The perfect spy
A local historian immortalizes an affable Vietnamese double agent who once worked as a Sacramento journalist
UC Davis professor Larry Berman didn’t know the self-effacing, wiry Vietnamese gentleman who sat down across from him at a university dinner in Texas back in 2001. But when the gentleman heard that Berman taught at UC Davis, he was immediately thrilled. “I once lived there and went to college in Costa Mesa. It was the happiest time of my life,” said Pham Xuan An, the now famous Vietnamese spy.
“As he spoke, I recalled reading about a highly respected Time Magazine reporter who turned out to be a spy for the North Vietnamese and surmised that my dinner companion was that person,” writes Berman in his new book, Perfect Spy, which was just released last week.
Though Berman didn’t know it, he was beginning a life-changing relationship—and more than a thousand hours of conversation—with a hero of the People’s Army, a real live journalist who’s job was just a cover for his espionage during the Vietnam War.
An came to California as an undercover Communist in the 1950s. He studied journalism in Costa Mesa and held internships at the Sacramento Bee and at the United Nations before returning to South Vietnam, where he both held down a job as a correspondent for Time Magazine and funneled U.S. military secrets to Hanoi to aid the Communists in the war against the United States and South Vietnam. His time in California taught him to love Americans, according to Berman, and taught him to copy their sociability. It also led to ironic situations.
“An told me he had visited Davis while interning at the Sacramento Bee,” wrote Berman. “He recalled the personal kindness of publisher Eleanor McClatchy, and mentioned he had met the governor of California, Edmund G. ‘Pat’ Brown, while attending a conference for college newspaper editors in Sacramento.”
Not only did An meet the governor, but McClatchy also once had taken him to the airport to meet a high-ranking Soviet officer who was traveling ahead of Nikita Khrushchev—right at the height of the Cold War. “[An] was the only one who knew,” said Berman, “that there were two communists there.”
Berman, who teaches political science at Davis and is the author of numerous books, including No Peace, No Honor: Nixon, Kissinger, and Betrayal in Vietnam, for which An was a source, has traveled to Vietnam 17 times since 2001, taking notes and seeking permission to write a biography. An continually turned him down until 2003.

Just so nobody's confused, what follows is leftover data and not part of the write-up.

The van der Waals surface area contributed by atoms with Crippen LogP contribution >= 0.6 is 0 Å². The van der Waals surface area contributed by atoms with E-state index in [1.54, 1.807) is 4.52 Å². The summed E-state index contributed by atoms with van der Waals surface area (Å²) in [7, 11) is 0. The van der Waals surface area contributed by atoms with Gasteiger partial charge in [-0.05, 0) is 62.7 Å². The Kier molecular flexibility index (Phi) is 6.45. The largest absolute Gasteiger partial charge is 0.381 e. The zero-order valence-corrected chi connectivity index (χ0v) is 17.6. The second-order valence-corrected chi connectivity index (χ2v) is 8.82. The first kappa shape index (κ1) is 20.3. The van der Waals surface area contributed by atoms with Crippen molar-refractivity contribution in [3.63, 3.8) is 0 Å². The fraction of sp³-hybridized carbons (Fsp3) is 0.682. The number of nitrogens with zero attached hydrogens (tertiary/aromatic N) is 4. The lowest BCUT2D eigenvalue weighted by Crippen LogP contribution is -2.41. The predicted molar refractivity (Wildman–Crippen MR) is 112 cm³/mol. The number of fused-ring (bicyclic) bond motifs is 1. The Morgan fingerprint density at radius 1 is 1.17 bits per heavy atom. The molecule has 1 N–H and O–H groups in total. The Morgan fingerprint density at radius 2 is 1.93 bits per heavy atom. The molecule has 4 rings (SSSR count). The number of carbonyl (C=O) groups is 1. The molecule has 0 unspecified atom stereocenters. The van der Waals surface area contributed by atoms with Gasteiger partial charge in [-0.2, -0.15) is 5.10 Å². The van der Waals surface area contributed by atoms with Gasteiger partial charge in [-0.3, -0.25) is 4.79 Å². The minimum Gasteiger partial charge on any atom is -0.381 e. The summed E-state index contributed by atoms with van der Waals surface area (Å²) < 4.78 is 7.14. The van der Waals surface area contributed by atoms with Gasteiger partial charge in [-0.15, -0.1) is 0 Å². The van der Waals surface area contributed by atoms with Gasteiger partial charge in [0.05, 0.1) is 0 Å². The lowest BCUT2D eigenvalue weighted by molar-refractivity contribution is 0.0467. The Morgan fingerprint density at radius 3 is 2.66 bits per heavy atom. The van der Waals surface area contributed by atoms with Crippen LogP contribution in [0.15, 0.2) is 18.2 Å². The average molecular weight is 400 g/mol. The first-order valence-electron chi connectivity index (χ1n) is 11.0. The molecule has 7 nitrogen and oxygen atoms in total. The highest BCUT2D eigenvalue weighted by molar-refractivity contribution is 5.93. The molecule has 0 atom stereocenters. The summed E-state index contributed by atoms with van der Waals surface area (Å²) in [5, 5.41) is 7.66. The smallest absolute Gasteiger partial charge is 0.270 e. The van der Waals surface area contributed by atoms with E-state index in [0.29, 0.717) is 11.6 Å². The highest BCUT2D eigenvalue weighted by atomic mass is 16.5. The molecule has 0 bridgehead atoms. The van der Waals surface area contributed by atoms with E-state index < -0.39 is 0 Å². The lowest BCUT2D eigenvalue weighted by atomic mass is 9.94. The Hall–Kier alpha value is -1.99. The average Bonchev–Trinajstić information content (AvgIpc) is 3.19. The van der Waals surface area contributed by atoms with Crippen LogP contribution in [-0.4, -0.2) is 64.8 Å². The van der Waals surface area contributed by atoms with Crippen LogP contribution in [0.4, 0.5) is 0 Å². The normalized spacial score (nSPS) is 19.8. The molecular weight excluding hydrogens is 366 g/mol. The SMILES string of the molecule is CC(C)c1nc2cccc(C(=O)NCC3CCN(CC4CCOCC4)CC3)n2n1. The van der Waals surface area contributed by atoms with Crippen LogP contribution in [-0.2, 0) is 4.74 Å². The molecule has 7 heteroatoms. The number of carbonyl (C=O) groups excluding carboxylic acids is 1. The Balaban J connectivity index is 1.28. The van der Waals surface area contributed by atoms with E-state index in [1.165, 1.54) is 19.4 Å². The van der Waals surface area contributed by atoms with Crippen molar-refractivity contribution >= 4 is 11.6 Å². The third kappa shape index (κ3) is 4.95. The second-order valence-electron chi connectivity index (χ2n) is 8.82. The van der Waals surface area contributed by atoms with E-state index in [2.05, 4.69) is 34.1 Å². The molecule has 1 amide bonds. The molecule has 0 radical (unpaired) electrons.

“I was in Saigon when he went into the hospital,” said Berman. “I think there is something that happens in a person’s life when they think they have a short time to live.” Everyone thought An was dying, said Berman. The coffin had been brought into the house, and An finally consented to a biography. “I don’t think he thought he’d live three more years,” said Berman, who joked that he was like the Terminator. He just kept coming back to An’s home with more questions, more documents. The last time he saw An was a week before he died of emphysema, at the age of 79, last September.
It’s interesting that Berman spent so much time preparing a biography of one of the Vietnam War’s most successful and long-lived spies, especially since he’s been fighting a public battle with the CIA for the last couple of years to get access to U.S. secrets.
Berman’s case, which is now with the Ninth Circuit Court of Appeals, argues that President’s Daily Briefs, known as PDBs, from the CIA to former President Lyndon Johnson, should be released to historians.
Berman asked for four specific briefs from Johnson’s term under the Freedom of Information Act, but was rebuffed. He sued the CIA for failing to comply with FOIA but, in 2005, U.S. District Judge David Levi ruled that briefs could be held indefinitely.
“First, because the PDB is itself an intelligence method, the release of any portion of the requested PDBs necessarily constitutes information about the application of an intelligence method. Any intelligible information that is not classified is nevertheless part of a mosaic of PDB information that could provide damaging insight into how the CIA conducts its intelligence business. Finally, the presidential communications privilege applies to documents in their entirety.”
What’s in the briefs?
“Nothing,” said Berman. “I don’t think there’s anything significant.” But the government fears that Berman or someone else might use a favorable decision to gain access to other briefs, he said, including those about the Iraq war or 9/11. The ruling, Berman believes, sets back the whole concept of ‘freedom of information.’”
So if it’s so hard to get ahold of PDBs, how could An have known enough during the Vietnam War to help the north? How did a Vietnamese spy manage to write for Time, turn CIA agents and South Vietnamese government leaders into his best friends, send secrets to the Communists and still remain popular 30 years after the war ended?
“I interviewed about 100 people about An,” said Berman. “Ninety-eight still love him.”
That list includes some of the most respected journalists of the era, people like the late David Halberstam and Neil Sheehan.
“It’s because South Vietnam is a lot different than America,” Berman said. “Everyone leaked like a sieve.” An was also an adept schmoozer. He’d learned to joke, to drink, to be as spontaneous as Americans. “Then he gets back to Vietnam and becomes a great resource for reporters,” said Berman. “And the south Vietnamese found him so useful because he could explain the Americans to them. He was trusted by everyone.”
Because An befriended those on all sides of the conflict, some speculate that he was more than a double agent. He could have been a triple.
Berman can’t know for sure. Though he had exceptional access to An’s records and top sources, he can’t be sure that An told him everything. “How do I know I was not the final spin of the ultimate spy?” Berman asks himself. “There’s no guarantee.”